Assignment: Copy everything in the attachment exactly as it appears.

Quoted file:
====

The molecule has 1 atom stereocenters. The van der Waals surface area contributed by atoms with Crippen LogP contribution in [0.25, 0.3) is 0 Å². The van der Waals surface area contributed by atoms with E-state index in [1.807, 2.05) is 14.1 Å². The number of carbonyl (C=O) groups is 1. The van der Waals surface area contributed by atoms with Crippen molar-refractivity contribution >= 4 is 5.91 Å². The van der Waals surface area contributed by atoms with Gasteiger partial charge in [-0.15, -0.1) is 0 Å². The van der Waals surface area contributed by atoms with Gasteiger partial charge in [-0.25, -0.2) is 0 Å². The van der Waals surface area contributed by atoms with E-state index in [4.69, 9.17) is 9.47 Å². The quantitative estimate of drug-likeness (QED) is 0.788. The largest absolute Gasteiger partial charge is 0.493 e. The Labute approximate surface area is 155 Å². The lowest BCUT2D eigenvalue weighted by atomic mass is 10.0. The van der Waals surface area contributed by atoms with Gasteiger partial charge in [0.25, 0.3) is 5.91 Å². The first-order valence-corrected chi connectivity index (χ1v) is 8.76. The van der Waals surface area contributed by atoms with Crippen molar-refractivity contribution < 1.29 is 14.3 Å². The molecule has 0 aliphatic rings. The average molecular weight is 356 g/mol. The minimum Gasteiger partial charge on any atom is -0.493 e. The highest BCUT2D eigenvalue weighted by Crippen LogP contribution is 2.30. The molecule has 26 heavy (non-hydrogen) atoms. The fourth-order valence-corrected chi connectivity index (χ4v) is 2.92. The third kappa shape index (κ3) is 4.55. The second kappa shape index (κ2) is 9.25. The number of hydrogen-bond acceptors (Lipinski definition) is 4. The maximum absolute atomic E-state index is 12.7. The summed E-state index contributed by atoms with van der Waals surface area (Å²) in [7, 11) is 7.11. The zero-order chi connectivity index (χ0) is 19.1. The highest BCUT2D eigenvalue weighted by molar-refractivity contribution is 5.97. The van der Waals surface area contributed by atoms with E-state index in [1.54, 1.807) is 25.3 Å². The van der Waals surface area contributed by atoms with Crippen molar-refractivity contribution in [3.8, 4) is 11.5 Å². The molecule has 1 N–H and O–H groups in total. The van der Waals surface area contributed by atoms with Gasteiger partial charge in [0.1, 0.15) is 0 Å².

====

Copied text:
The molecule has 1 atom stereocenters. The van der Waals surface area contributed by atoms with Crippen LogP contribution in [0.25, 0.3) is 0 Å². The van der Waals surface area contributed by atoms with E-state index in [1.807, 2.05) is 14.1 Å². The number of carbonyl (C=O) groups is 1. The van der Waals surface area contributed by atoms with Crippen molar-refractivity contribution >= 4 is 5.91 Å². The van der Waals surface area contributed by atoms with Gasteiger partial charge in [-0.15, -0.1) is 0 Å². The van der Waals surface area contributed by atoms with Gasteiger partial charge in [-0.25, -0.2) is 0 Å². The van der Waals surface area contributed by atoms with E-state index in [4.69, 9.17) is 9.47 Å². The quantitative estimate of drug-likeness (QED) is 0.788. The largest absolute Gasteiger partial charge is 0.493 e. The Labute approximate surface area is 155 Å². The lowest BCUT2D eigenvalue weighted by atomic mass is 10.0. The van der Waals surface area contributed by atoms with Gasteiger partial charge in [0.25, 0.3) is 5.91 Å². The first-order valence-corrected chi connectivity index (χ1v) is 8.76. The van der Waals surface area contributed by atoms with Crippen molar-refractivity contribution < 1.29 is 14.3 Å². The molecule has 0 aliphatic rings. The average molecular weight is 356 g/mol. The minimum Gasteiger partial charge on any atom is -0.493 e. The highest BCUT2D eigenvalue weighted by Crippen LogP contribution is 2.30. The molecule has 26 heavy (non-hydrogen) atoms. The fourth-order valence-corrected chi connectivity index (χ4v) is 2.92. The third kappa shape index (κ3) is 4.55. The second kappa shape index (κ2) is 9.25. The number of hydrogen-bond acceptors (Lipinski definition) is 4. The maximum absolute atomic E-state index is 12.7. The summed E-state index contributed by atoms with van der Waals surface area (Å²) in [7, 11) is 7.11. The zero-order chi connectivity index (χ0) is 19.1. The highest BCUT2D eigenvalue weighted by molar-refractivity contribution is 5.97. The van der Waals surface area contributed by atoms with E-state index in [1.54, 1.807) is 25.3 Å². The van der Waals surface area contributed by atoms with Crippen molar-refractivity contribution in [3.8, 4) is 11.5 Å². The molecule has 1 N–H and O–H groups in total. The van der Waals surface area contributed by atoms with Gasteiger partial charge in [0.1, 0.15) is 0 Å².